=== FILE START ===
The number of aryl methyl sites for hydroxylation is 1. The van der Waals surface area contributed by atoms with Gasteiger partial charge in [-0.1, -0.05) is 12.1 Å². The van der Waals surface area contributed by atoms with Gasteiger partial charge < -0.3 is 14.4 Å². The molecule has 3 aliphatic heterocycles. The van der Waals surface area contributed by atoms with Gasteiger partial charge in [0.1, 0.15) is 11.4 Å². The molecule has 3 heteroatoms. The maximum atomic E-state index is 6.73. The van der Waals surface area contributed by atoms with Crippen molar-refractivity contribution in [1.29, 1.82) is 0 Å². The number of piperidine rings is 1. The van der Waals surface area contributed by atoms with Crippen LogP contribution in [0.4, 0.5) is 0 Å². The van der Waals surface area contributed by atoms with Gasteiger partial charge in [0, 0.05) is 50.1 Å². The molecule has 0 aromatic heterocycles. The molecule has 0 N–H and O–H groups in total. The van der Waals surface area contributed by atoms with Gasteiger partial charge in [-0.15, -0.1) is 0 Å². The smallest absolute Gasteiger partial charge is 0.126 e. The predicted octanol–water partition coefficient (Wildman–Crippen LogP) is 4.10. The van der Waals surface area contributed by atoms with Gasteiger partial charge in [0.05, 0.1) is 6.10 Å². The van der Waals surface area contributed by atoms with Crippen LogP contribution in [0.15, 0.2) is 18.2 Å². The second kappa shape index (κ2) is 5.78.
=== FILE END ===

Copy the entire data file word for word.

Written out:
The number of aryl methyl sites for hydroxylation is 1. The van der Waals surface area contributed by atoms with Gasteiger partial charge in [-0.1, -0.05) is 12.1 Å². The van der Waals surface area contributed by atoms with Gasteiger partial charge < -0.3 is 14.4 Å². The molecule has 3 aliphatic heterocycles. The van der Waals surface area contributed by atoms with Gasteiger partial charge in [0.1, 0.15) is 11.4 Å². The molecule has 3 heteroatoms. The maximum atomic E-state index is 6.73. The van der Waals surface area contributed by atoms with Crippen molar-refractivity contribution in [1.29, 1.82) is 0 Å². The number of piperidine rings is 1. The van der Waals surface area contributed by atoms with Crippen LogP contribution in [0.4, 0.5) is 0 Å². The van der Waals surface area contributed by atoms with Gasteiger partial charge in [0, 0.05) is 50.1 Å². The molecule has 0 aromatic heterocycles. The molecule has 0 N–H and O–H groups in total. The van der Waals surface area contributed by atoms with Gasteiger partial charge in [-0.15, -0.1) is 0 Å². The smallest absolute Gasteiger partial charge is 0.126 e. The predicted octanol–water partition coefficient (Wildman–Crippen LogP) is 4.10. The van der Waals surface area contributed by atoms with Gasteiger partial charge in [0.05, 0.1) is 6.10 Å². The van der Waals surface area contributed by atoms with Crippen LogP contribution in [0.15, 0.2) is 18.2 Å². The second kappa shape index (κ2) is 5.78.